Safety OSHA Exposure Limits

Safety:OSHA Exposure Limits

Safety:OSHA Exposure Limits

OSHAis an importantorganizationthat protectsthevoicelessemployeesfrom beingexposedto harmfulchemicalsandotherconditionsthat puttheir livesat stake.ThefactthatOSHA can onlyusetheexposurelimitsthat existedin the1960s is a shockto employees,especiallythosewhoworkin theindustriesandtheminingcited.PeoplewhoholdtheviewthatOSHA should continueusingtheobsoleteexposurelimitsfailto acknowledgethefactthatthescientificadvanceshaveallowedresearchers to determinemoreaccuratelevel of exposurethat should not beexceeded.Itis evidentthatthisviewispushedby corporate unionswhoseinterestis to protecttheinvestors, whileneglectingthehealthof workers.Thisis inconsistentwith theconceptof utilitarianism.

AlthoughOSHA has alreadylostin thecourtbattle,pushingandlobbyingforlegalreformis aneffectivetoolthat OSHA can useto updatethepermissiblelimitsof exposure.Thisis becauseformulating lawsthat will facilitatetheuseof currentlevels of exposurewill helpOSHA applythecurrentsciencewithout beingchallengedin courts.

Trainingrequirements

BoththeHazard Communication andtheleadstandardsweredesignedwith theobjectiveof protectingworkersfrom workplace hazardsthrough training.Thetwo setsof standardsseekto protectworkersby pressuringemployersto informtheir employeesabout thepossiblerisksthattheymight befacedwith in theworkplace. Forexample,HAZCOM requiresemployersto trainemployeesabout on allhazardouschemicalsduring theinitialassignment(U.S. Department of Labor, 2015). Similarly,theLead Standards requireemployersto givean initialtrainingof at least180 days(U.S. Department of Labor, 2015). Themajordifferenceexistingbetweenthetwo setsof standardsis thattheLead standsfocusesexposureto leadonly,whileHAZCOM outlinesthetrainingrequirementsthat can beappliedin thecaseof anyhazardouschemical.

Althoughmostof thesectionsof theHazards Communication Standards wereintendedto preventtheoccurrenceof exposureto hazardouschemicals,section1910.1200 (i) (3) has thecapacityto addresscasesof exposureto leadabovethesetactionlevels.Thissectionstatesthatemployersormanufacturersshould providethechemicalidentities(includingthepercentageof thecomposition)in orderto helpemployeestakethenecessarymeasuresafter beingexposedorhelpmedicalprofessionalstreatthem faster(U.S. Department of Labor, 2015).Therefore,thetrainingofferedunder theHAZCOM is adequateto addresscasesof excessiveexposureto lead.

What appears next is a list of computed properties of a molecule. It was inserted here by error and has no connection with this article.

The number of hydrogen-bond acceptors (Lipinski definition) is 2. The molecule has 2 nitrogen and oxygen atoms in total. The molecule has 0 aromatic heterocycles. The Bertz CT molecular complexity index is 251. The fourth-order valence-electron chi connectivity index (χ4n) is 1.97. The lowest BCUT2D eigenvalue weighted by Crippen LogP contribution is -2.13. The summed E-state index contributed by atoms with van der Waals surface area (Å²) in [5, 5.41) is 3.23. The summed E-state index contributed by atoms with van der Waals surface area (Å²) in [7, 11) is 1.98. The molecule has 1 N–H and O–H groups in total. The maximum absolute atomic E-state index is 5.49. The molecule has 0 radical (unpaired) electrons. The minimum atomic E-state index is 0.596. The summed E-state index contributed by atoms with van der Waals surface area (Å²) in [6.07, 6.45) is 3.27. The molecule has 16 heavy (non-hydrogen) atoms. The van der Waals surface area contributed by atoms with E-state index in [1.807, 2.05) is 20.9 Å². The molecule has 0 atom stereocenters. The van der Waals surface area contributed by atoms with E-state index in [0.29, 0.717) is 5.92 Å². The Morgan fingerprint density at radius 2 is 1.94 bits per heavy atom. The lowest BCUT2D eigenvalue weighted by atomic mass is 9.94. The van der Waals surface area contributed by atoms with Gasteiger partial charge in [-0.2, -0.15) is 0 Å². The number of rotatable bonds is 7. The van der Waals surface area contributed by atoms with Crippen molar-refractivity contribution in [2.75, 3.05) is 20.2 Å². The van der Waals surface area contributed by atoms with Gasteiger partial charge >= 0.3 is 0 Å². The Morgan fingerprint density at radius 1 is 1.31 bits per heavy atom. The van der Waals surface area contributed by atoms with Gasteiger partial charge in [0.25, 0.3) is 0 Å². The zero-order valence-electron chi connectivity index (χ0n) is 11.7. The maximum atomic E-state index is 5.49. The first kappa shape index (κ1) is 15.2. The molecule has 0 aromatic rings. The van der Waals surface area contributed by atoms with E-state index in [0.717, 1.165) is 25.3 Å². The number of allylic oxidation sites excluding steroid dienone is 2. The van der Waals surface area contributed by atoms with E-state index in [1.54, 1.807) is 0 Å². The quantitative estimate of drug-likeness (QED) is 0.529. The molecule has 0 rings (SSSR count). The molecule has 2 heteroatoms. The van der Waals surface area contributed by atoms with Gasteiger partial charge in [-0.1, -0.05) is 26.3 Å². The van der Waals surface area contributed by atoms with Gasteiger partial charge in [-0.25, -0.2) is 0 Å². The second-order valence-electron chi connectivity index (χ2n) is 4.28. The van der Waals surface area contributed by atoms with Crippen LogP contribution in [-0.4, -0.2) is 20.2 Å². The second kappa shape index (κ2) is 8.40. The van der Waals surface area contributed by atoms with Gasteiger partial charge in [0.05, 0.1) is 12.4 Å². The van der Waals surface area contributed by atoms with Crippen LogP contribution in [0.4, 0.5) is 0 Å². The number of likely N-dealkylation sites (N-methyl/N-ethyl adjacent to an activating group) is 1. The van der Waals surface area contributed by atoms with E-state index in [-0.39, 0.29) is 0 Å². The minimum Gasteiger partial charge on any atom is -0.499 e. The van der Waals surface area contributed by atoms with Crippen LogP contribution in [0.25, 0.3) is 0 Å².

AirContaminant standards

TheAir Contaminant Standards setby OSHA are undeniably significant.Thisis becausemanyemployeesworkin firms whereaircontaminants arereleasedin largequantities.Thisnecessitatestheformulation of standardswhoseenforcementshould ensurethatemployeesareadequatelyprotectedfrom excessiveexposure.Theaimsof suchstandardsshould be to determinetheexposurelimits,therolesof theemployerandtheroleof theemployeewhois at theriskof exposure(Cornell University Law School, 2015). Therefore,thestandardsare importantbecausetheyacknowledgetheexistenceof aircontaminants andoutlinewaysin which exposurecan be limited.

Thereare three factorsindicatingthattheAir Contaminant Standards setby OSHA are adequateto protectworkersfrom excessiveexposure.First,thestandardsincludetheformulathat can be usedto determinethedurationof exposure(CULS, 2015). Theaccuratedeterminationof thedurationof exposurecan helpin theadequatetreatmentof exposedworkers.Secondly,thestandardsincludetheexposurelimitforthemostcommonandlethalaircontaminants. Thelimitshelpboth theemployerandtheemployeeunderstandthelevel of riskassociatedwith differentchemicalsthat theydealwith in their workplaces. Third,thestandardsincludesomeof thecriticalprotectiveprocedures,suchas thewearing of protectiveequipmentwhereexposureis inevitable(CULS, 2015). In conclusion,thestandardssetby OSHA andadequateandcan protectworkersfrom themajorworkplace hazards.

References

CornellUniversity Law School (2015). 29CFR 1920.1000: Air contaminants.Ithaca, NY: Cornell University Law School.

U.S.Department of Labor (2015). Occupation safety and healthadministration. USDL.Retrieved March 10, 2015, fromhttps://www.osha.gov/pls/oshaweb/owadisp.show_document?p_table=standards&ampp_id=10099

U.S.Department of Labor (2015). Occupation safety and healthadministration: Lead. USDL.Retrieved March 10, 2015, fromhttps://www.osha.gov/pls/oshaweb/owadisp.show_document?p_table=standards&ampp_id=10030